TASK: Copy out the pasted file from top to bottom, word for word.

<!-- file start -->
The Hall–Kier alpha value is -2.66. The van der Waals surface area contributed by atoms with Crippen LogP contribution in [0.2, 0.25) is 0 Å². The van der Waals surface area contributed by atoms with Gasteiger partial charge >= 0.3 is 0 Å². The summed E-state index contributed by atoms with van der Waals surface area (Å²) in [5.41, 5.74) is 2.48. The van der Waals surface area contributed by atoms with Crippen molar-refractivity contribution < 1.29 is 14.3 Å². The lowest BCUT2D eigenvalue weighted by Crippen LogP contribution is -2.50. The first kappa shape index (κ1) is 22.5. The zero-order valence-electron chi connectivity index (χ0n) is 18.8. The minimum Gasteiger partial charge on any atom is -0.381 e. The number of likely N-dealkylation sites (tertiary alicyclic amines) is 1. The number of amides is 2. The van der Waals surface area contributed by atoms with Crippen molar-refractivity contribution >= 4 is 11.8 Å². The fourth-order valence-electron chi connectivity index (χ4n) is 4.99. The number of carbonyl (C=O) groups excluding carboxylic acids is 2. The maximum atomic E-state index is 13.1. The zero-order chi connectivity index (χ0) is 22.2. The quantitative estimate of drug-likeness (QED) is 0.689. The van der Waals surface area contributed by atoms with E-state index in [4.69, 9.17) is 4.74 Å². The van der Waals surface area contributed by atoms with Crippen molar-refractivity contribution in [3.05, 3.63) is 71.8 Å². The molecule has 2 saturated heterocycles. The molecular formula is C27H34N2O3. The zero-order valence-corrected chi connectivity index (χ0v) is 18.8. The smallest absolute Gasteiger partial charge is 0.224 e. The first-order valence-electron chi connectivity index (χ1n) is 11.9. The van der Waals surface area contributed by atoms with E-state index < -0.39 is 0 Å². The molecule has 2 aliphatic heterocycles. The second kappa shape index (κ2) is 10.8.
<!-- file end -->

The Hall–Kier alpha value is -2.66. The van der Waals surface area contributed by atoms with Crippen LogP contribution in [0.2, 0.25) is 0 Å². The van der Waals surface area contributed by atoms with Gasteiger partial charge >= 0.3 is 0 Å². The summed E-state index contributed by atoms with van der Waals surface area (Å²) in [5.41, 5.74) is 2.48. The van der Waals surface area contributed by atoms with Crippen molar-refractivity contribution < 1.29 is 14.3 Å². The lowest BCUT2D eigenvalue weighted by Crippen LogP contribution is -2.50. The first kappa shape index (κ1) is 22.5. The zero-order valence-electron chi connectivity index (χ0n) is 18.8. The minimum Gasteiger partial charge on any atom is -0.381 e. The number of likely N-dealkylation sites (tertiary alicyclic amines) is 1. The number of amides is 2. The van der Waals surface area contributed by atoms with Crippen molar-refractivity contribution >= 4 is 11.8 Å². The fourth-order valence-electron chi connectivity index (χ4n) is 4.99. The number of carbonyl (C=O) groups excluding carboxylic acids is 2. The maximum atomic E-state index is 13.1. The zero-order chi connectivity index (χ0) is 22.2. The quantitative estimate of drug-likeness (QED) is 0.689. The van der Waals surface area contributed by atoms with E-state index in [4.69, 9.17) is 4.74 Å². The van der Waals surface area contributed by atoms with Crippen molar-refractivity contribution in [3.05, 3.63) is 71.8 Å². The molecule has 2 saturated heterocycles. The molecular formula is C27H34N2O3. The zero-order valence-corrected chi connectivity index (χ0v) is 18.8. The smallest absolute Gasteiger partial charge is 0.224 e. The first-order valence-electron chi connectivity index (χ1n) is 11.9. The van der Waals surface area contributed by atoms with E-state index < -0.39 is 0 Å². The molecule has 2 aliphatic heterocycles. The second kappa shape index (κ2) is 10.8.